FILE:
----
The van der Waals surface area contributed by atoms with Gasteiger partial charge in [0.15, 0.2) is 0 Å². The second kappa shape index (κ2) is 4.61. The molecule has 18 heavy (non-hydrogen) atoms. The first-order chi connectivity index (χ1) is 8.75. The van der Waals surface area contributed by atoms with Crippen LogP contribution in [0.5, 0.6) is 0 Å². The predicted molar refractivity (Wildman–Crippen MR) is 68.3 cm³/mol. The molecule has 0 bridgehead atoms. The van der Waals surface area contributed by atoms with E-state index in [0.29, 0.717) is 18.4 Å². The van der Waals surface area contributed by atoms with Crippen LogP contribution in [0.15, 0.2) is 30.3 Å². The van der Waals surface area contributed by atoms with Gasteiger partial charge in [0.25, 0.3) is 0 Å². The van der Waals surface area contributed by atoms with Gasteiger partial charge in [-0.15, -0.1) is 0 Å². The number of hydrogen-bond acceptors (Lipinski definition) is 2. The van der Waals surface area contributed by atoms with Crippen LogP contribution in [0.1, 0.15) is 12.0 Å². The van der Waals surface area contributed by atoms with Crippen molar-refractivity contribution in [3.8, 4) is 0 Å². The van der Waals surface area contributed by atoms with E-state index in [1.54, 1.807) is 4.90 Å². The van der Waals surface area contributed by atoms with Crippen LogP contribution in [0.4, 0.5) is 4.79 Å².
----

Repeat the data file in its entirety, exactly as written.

The van der Waals surface area contributed by atoms with Gasteiger partial charge in [0.15, 0.2) is 0 Å². The second kappa shape index (κ2) is 4.61. The molecule has 18 heavy (non-hydrogen) atoms. The first-order chi connectivity index (χ1) is 8.75. The van der Waals surface area contributed by atoms with Crippen LogP contribution in [0.5, 0.6) is 0 Å². The predicted molar refractivity (Wildman–Crippen MR) is 68.3 cm³/mol. The molecule has 0 bridgehead atoms. The van der Waals surface area contributed by atoms with E-state index in [0.29, 0.717) is 18.4 Å². The van der Waals surface area contributed by atoms with Crippen LogP contribution in [0.15, 0.2) is 30.3 Å². The van der Waals surface area contributed by atoms with Gasteiger partial charge in [0.25, 0.3) is 0 Å². The van der Waals surface area contributed by atoms with Gasteiger partial charge in [-0.15, -0.1) is 0 Å². The number of hydrogen-bond acceptors (Lipinski definition) is 2. The van der Waals surface area contributed by atoms with Crippen LogP contribution in [0.1, 0.15) is 12.0 Å². The van der Waals surface area contributed by atoms with Crippen molar-refractivity contribution in [3.8, 4) is 0 Å². The van der Waals surface area contributed by atoms with E-state index in [1.54, 1.807) is 4.90 Å². The van der Waals surface area contributed by atoms with Crippen LogP contribution in [0.4, 0.5) is 4.79 Å².